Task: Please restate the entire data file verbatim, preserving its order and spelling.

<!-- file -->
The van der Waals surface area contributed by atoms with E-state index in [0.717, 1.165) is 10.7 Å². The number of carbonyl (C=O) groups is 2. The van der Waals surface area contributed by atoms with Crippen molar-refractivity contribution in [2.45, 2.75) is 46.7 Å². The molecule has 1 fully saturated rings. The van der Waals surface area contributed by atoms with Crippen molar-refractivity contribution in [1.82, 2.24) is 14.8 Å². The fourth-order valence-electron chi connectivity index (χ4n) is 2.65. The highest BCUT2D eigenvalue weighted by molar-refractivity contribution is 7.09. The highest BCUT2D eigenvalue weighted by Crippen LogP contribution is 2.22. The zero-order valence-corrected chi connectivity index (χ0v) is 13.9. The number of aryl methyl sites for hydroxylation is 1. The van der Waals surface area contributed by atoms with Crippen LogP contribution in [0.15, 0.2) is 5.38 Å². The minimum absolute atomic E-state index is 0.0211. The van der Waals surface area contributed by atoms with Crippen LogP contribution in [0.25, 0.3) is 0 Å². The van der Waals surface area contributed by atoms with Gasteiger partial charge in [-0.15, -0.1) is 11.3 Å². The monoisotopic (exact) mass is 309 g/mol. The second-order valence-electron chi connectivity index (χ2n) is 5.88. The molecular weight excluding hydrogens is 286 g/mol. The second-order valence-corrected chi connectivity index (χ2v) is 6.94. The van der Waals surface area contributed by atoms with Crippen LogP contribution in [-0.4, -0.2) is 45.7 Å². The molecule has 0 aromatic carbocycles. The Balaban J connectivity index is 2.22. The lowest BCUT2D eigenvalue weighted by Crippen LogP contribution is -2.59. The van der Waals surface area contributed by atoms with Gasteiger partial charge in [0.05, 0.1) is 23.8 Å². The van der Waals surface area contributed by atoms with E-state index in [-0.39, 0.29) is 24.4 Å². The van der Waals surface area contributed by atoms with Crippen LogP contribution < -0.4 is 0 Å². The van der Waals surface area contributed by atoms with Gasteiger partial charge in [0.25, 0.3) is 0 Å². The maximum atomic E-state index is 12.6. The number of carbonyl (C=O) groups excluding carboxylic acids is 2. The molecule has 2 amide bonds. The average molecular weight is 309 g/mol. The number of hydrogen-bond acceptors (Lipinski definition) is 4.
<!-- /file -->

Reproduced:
The van der Waals surface area contributed by atoms with E-state index in [0.717, 1.165) is 10.7 Å². The number of carbonyl (C=O) groups is 2. The van der Waals surface area contributed by atoms with Crippen molar-refractivity contribution in [2.45, 2.75) is 46.7 Å². The molecule has 1 fully saturated rings. The van der Waals surface area contributed by atoms with Crippen molar-refractivity contribution in [1.82, 2.24) is 14.8 Å². The fourth-order valence-electron chi connectivity index (χ4n) is 2.65. The highest BCUT2D eigenvalue weighted by molar-refractivity contribution is 7.09. The highest BCUT2D eigenvalue weighted by Crippen LogP contribution is 2.22. The zero-order valence-corrected chi connectivity index (χ0v) is 13.9. The number of aryl methyl sites for hydroxylation is 1. The van der Waals surface area contributed by atoms with Crippen LogP contribution in [0.15, 0.2) is 5.38 Å². The minimum absolute atomic E-state index is 0.0211. The van der Waals surface area contributed by atoms with Crippen LogP contribution in [0.25, 0.3) is 0 Å². The van der Waals surface area contributed by atoms with Gasteiger partial charge in [-0.15, -0.1) is 11.3 Å². The monoisotopic (exact) mass is 309 g/mol. The second-order valence-electron chi connectivity index (χ2n) is 5.88. The molecular weight excluding hydrogens is 286 g/mol. The second-order valence-corrected chi connectivity index (χ2v) is 6.94. The van der Waals surface area contributed by atoms with Crippen LogP contribution in [-0.4, -0.2) is 45.7 Å². The molecule has 0 aromatic carbocycles. The Balaban J connectivity index is 2.22. The lowest BCUT2D eigenvalue weighted by Crippen LogP contribution is -2.59. The van der Waals surface area contributed by atoms with Gasteiger partial charge in [0.05, 0.1) is 23.8 Å². The van der Waals surface area contributed by atoms with E-state index in [-0.39, 0.29) is 24.4 Å². The van der Waals surface area contributed by atoms with Crippen LogP contribution < -0.4 is 0 Å². The van der Waals surface area contributed by atoms with Gasteiger partial charge in [0.25, 0.3) is 0 Å². The maximum atomic E-state index is 12.6. The number of carbonyl (C=O) groups excluding carboxylic acids is 2. The molecule has 2 amide bonds. The average molecular weight is 309 g/mol. The number of hydrogen-bond acceptors (Lipinski definition) is 4.